Ukraine's president and three opposition leaders signed a deal Friday to end the political crisis that erupted in violence this week, leaving scores dead.
The agreement's provisions include returning to the 2004 constitution, which would decrease the powers of the presidency and increase those of the parliament, setting up a national unity government within 10 days and holding an early presidential election later this year.
The deal was signed after President Viktor Yanukovych bowed to opposition pressure and announced he would hold early elections, form a coalition government, and make constitutional changes.
His announcement followed all-night talks between representatives of his government and the opposition, brokered by the foreign ministers of Germany, France, and Poland.
Shortly after the agreement was signed Friday, Ukraine's parliament voted to restore the 2004 constitution.
It also voted to remove Interior Minister Vitali Zakharchenko, who is among the officials the opposition holds responsible for the killing of dozens of anti-government protesters, and to amend the country's criminal code in a way that would permit the release of former Prime Minister Yulia Tymoshenko from prison.
The White House welcomed the agreement.
"We support the efforts of all those who negotiated this agreement, commend the courageous opposition leaders who recognized the need for compromise, and offer the support of the United States in its implementation," it said in a statement Friday. "Now, the focus must be on concrete action to implement this agreement, which we will be monitoring closely."
U.S. officials said President Barack Obama would discuss the agreement with Russian President Vladimir Putin by telephone Friday.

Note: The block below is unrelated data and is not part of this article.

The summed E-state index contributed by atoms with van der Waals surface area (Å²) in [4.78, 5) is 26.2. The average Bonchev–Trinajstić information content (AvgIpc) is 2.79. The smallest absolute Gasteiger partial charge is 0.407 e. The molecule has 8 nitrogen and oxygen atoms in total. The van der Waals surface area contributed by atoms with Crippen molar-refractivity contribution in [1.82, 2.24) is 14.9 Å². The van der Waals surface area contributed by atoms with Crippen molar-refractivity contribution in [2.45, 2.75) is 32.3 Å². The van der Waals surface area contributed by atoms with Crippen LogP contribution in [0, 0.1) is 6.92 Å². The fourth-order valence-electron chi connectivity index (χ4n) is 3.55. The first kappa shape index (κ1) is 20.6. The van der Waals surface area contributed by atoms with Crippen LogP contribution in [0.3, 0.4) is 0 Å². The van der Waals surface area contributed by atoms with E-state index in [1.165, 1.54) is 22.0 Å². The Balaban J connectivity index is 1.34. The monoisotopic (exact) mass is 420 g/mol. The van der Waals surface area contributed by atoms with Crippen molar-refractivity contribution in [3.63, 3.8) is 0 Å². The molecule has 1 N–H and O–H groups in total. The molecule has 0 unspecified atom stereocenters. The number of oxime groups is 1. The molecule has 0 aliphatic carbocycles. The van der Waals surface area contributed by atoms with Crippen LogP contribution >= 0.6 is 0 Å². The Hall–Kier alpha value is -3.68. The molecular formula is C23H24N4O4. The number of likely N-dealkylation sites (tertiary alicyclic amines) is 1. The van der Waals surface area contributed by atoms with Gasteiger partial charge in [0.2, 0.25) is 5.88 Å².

Earlier this week, Mr. Putin, sent his human rights ombudsman, Vladimir Lukin, to Ukraine to help mediate the talks between the Ukrainian government and opposition. The Russian president has been a staunch supporter of President Yanukovych.
The Reuters news agency Friday quoted one of the EU diplomats who helped broker the deal, Polish Foreign Minister Radoslaw Sikorski, as saying that Russia played a "constructive role" in achieving agreement in Ukraine.
Still, Russia's Foreign Ministry on Friday said Foreign Minister Sergei Lavrov had "resolutely condemned the actions of radicals" -- an apparent reference to Ukrainian opposition activists -- in a telephone conversation Friday with EU foreign policy chief Catherine Ashton. Lavrov said they bore the "principal responsibility" for the violence in Ukraine.
Ukraine suffered its bloodiest day since Soviet times on Thursday as battles erupted in central Kyiv between riot police and anti-government protesters. Dozens of people were killed, some by government sniper fire, with some reports putting the single day death toll over 70.
Hundreds of others were reported wounded.
Ruslan Deynychenko of VOA's Ukrainian Service, who witnessed this week's violence in Kyiv, said Friday's agreement might be hard to sell to anti-government demonstrators who saw comrades killed.
"The problem is that people on Maidan, protesters, they don't think it is enough because they demand the immediate resignation of [the] president, because they believe he is responsible for orders to kill peaceful protesters."
European Union foreign ministers voted Thursday to impose sanctions on Ukrainian officials deemed responsible for orchestrating the violence in the capital. The measures include visa bans, asset freezes and restrictions on the export of anti-riot gear to the Ukrainian government. Washington imposed similar sanctions Wednesday.
Anti-government protests erupted in Ukraine in November, after Mr. Yanukovych backed away from a trade deal with the European Union in favor of closer ties with Russia.